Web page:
By Jim Matheson
April 30, 2019 at 5:00 am ET
As policymakers explore infrastructure needs and options, they should look beyond urban centers, roads and bridges and take a hard look at the needs of rural America.
That’s something electric cooperatives do every day as businesses that are built by and belong to rural communities. Co-ops are engines of economic development, working to improve the lives of 1 in 8 Americans. As owners of critical infrastructure, co-ops also play an important role in our nation’s economy — supporting nearly 612,000 American jobs and generating $88 billion annually in goods and services.
This week, more than 2,000 electric co-op leaders will be in Washington to advocate for their communities. They’ll encourage policymakers to focus on crafting a robust infrastructure package — one that helps improve the economic outlook for all communities.
Specifically, Congress should support three key infrastructure investments: modernizing the electric grid; expanding rural broadband access; and further electrifying the economy.
Modernizing the electric grid
Electric co-ops are making strategic infrastructure investments that give local communities the flexibility to adapt to tomorrow’s energy needs. That’s why co-ops have launched community microgrids, lead the nation in the deployment of community solar facilities, and have invested in new XPRIZE research on carbon capture and use.
A part of these investments also focuses on developing the energy grid of the future, which leverages the two-way flow of data to ensure smarter electric distribution. Grid modernization investments allow for better technology advances in front of — and behind — the meter and benefit both co-ops and consumers. Collectively, they enable the adoption of new technology, promote security and bolster resiliency.
Lawmakers should recognize and support electric co-op modernization efforts by funding research and development programs that enable the use of artificial intelligence and technology to maximize possibilities from grid-enabled devices.
Congress also should invest in programs that promote more efficient data transfer and feedback between transmission and distribution systems and support the development of distributed energy resources, which help enhance resiliency and reliability.
Expanding rural broadband access
Access to broadband infrastructure is essential for a modern economy. And yet an estimated 24 million Americans currently lack access to this key resource. More than 100 electric co-ops are working to solve that problem and expand broadband access. Another 200 are conducting broadband feasibility studies.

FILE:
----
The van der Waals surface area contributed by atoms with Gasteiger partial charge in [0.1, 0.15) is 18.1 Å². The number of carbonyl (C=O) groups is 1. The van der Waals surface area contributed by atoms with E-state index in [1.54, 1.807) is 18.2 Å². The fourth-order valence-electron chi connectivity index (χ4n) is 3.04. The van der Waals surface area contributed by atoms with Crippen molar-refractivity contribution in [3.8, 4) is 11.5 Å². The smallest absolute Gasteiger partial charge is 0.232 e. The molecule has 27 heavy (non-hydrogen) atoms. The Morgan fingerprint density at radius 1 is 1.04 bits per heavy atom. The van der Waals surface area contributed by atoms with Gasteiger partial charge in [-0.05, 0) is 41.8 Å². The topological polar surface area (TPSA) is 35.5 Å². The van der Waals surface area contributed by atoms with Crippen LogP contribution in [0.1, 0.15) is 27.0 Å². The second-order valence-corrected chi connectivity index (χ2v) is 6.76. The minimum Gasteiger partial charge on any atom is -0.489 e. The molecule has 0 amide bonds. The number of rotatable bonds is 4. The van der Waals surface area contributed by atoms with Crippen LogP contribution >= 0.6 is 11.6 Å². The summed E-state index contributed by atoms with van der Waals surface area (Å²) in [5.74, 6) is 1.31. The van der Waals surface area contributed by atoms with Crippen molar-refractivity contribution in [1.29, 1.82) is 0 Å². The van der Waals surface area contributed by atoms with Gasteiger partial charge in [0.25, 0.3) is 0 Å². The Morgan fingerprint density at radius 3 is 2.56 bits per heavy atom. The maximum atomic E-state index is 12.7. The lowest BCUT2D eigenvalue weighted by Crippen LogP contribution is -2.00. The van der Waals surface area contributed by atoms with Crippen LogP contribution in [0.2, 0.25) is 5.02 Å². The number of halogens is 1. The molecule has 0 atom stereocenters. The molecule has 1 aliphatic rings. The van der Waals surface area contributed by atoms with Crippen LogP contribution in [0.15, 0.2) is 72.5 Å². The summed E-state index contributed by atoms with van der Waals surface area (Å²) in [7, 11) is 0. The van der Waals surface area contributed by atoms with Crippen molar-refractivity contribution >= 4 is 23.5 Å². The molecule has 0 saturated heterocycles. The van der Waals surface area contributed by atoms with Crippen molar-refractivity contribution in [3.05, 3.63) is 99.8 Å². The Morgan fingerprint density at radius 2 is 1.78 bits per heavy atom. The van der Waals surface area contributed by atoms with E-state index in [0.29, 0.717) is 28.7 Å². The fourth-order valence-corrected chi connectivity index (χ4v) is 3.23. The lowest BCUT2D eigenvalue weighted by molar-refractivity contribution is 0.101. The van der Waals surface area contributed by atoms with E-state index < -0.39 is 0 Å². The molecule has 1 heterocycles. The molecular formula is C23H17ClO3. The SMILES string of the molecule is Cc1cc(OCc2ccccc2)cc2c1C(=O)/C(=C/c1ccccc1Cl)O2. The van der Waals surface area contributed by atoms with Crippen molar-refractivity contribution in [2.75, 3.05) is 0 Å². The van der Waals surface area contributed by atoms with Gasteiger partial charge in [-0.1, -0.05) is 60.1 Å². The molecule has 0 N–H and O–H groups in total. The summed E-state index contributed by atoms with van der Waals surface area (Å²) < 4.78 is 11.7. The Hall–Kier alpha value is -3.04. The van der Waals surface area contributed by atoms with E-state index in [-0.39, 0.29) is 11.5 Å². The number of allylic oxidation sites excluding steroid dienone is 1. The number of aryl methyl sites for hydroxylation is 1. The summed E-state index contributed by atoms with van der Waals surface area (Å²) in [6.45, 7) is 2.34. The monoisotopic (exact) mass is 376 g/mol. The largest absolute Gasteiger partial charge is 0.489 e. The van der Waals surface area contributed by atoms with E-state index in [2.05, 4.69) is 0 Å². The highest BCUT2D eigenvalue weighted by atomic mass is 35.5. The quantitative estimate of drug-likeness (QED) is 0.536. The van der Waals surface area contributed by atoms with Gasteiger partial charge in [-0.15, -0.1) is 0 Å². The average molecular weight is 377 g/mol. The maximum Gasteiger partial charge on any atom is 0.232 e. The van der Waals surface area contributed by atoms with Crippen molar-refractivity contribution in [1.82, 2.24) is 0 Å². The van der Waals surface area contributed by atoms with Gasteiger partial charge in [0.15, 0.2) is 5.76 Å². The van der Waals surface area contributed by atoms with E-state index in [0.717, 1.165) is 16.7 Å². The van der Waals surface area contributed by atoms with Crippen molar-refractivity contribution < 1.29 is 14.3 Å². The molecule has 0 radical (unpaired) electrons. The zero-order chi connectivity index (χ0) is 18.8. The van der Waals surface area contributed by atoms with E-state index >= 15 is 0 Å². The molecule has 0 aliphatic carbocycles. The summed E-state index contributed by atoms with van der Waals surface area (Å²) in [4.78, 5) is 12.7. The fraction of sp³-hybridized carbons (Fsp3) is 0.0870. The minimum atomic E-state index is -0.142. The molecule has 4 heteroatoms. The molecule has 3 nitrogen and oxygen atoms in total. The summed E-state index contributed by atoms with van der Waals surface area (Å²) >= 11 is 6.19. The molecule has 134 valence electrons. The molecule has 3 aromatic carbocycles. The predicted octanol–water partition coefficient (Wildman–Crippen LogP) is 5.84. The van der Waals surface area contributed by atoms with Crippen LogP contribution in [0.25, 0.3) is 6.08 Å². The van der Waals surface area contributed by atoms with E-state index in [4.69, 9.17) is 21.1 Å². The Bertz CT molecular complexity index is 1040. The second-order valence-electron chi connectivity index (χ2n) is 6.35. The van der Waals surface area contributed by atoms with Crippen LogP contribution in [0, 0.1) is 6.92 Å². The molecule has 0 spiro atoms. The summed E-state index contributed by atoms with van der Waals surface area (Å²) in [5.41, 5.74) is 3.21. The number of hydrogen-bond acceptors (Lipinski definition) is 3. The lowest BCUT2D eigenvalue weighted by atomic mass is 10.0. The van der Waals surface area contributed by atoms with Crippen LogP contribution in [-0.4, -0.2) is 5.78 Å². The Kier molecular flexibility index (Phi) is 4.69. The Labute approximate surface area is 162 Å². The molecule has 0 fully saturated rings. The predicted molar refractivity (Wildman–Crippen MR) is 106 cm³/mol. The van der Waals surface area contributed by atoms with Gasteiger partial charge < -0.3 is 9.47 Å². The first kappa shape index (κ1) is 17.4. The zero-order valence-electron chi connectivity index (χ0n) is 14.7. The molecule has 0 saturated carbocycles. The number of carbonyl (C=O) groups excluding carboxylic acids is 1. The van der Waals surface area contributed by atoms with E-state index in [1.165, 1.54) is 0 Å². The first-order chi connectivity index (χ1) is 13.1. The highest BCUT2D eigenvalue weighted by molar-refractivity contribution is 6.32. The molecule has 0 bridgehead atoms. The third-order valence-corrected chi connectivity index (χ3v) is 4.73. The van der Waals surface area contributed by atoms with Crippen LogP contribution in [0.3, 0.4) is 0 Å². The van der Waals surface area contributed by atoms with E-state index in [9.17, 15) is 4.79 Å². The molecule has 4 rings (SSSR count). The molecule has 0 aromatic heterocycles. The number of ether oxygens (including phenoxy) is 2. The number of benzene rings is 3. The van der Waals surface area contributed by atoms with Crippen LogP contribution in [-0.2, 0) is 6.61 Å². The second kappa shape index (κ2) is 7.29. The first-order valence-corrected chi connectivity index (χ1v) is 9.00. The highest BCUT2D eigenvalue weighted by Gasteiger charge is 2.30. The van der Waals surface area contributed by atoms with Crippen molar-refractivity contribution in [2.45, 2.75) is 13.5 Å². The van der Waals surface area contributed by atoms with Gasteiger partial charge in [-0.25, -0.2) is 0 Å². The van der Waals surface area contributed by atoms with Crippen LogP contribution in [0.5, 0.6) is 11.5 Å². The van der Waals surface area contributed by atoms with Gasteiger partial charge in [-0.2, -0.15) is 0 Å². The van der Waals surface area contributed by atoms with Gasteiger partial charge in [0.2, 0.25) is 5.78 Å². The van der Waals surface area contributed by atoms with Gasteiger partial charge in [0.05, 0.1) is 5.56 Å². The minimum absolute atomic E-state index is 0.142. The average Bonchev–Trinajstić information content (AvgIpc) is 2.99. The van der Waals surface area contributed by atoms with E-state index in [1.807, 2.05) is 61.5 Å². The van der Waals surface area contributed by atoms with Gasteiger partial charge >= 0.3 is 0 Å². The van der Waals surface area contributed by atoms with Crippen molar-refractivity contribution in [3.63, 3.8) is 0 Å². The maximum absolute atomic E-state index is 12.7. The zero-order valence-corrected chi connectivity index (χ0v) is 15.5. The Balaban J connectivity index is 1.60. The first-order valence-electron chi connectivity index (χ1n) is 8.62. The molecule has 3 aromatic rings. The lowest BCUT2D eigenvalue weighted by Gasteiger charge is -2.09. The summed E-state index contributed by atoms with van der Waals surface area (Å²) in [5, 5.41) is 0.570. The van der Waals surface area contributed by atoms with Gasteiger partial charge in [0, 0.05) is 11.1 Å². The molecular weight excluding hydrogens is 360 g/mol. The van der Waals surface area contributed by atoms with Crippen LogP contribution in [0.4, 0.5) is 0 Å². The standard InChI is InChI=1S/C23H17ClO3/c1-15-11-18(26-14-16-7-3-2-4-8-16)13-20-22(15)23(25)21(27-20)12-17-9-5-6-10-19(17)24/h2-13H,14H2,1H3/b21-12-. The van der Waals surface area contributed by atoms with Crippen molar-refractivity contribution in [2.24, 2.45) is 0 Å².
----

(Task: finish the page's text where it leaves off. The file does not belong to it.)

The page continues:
Already, there are examples of how these services are changing heartland economies. BOLT Fiber Optic Services, a subsidiary of Northeast Oklahoma Electric Cooperative, began providing broadband service in 2015, and the fiber network is directly responsible for new businesses creating hundreds of jobs. Similar stories are playing out across the nation.
Blue Ridge Mountain EMC began providing broadband in the southern Appalachian region of Georgia and North Carolina. Today, the co-op links regional hospitals to a common broadband network and helps facilitate e-connectivity at public schools and libraries across the region.
Congress should support an expanded combination of grants and loans to build on pilot programs and provide rural communities with the broadband access necessary for education, telemedicine and a 21st-century economy.
Lawmakers should also improve the accuracy of federal broadband coverage data maps so that they accurately identify coverage gaps and enable federal resources to be used more wisely to close the digital divide.
Electrifying the economy
Substituting electricity for other energy sources can provide meaningful economic and environmental benefits. Electrifying the transportation sector, for example, would lower vehicle emissions, improve air quality and reduce petroleum consumption.
Co-ops support policies and investments that promote electrification throughout the economy, including the expansion of electric vehicle use and charging infrastructure to optimize the grid, improving the management of electricity use and integrating renewable energy resources.
Congress should support renewable energy advances alongside the development of increased energy efficiency and interoperability standards in appliances and utility electricity management assets.
The right infrastructure package can make a critical difference in the direction of many rural communities. A bipartisan focus and congressional support are critical.
Jim Matheson is CEO of the National Rural Electric Cooperative Association, the national trade association representing more than 900 local electric cooperatives, and he previously served seven terms as a U.S. representative from Utah.
Morning Consult welcomes op-ed submissions on policy, politics and business strategy in our coverage areas. Updated submission guidelines can be found here.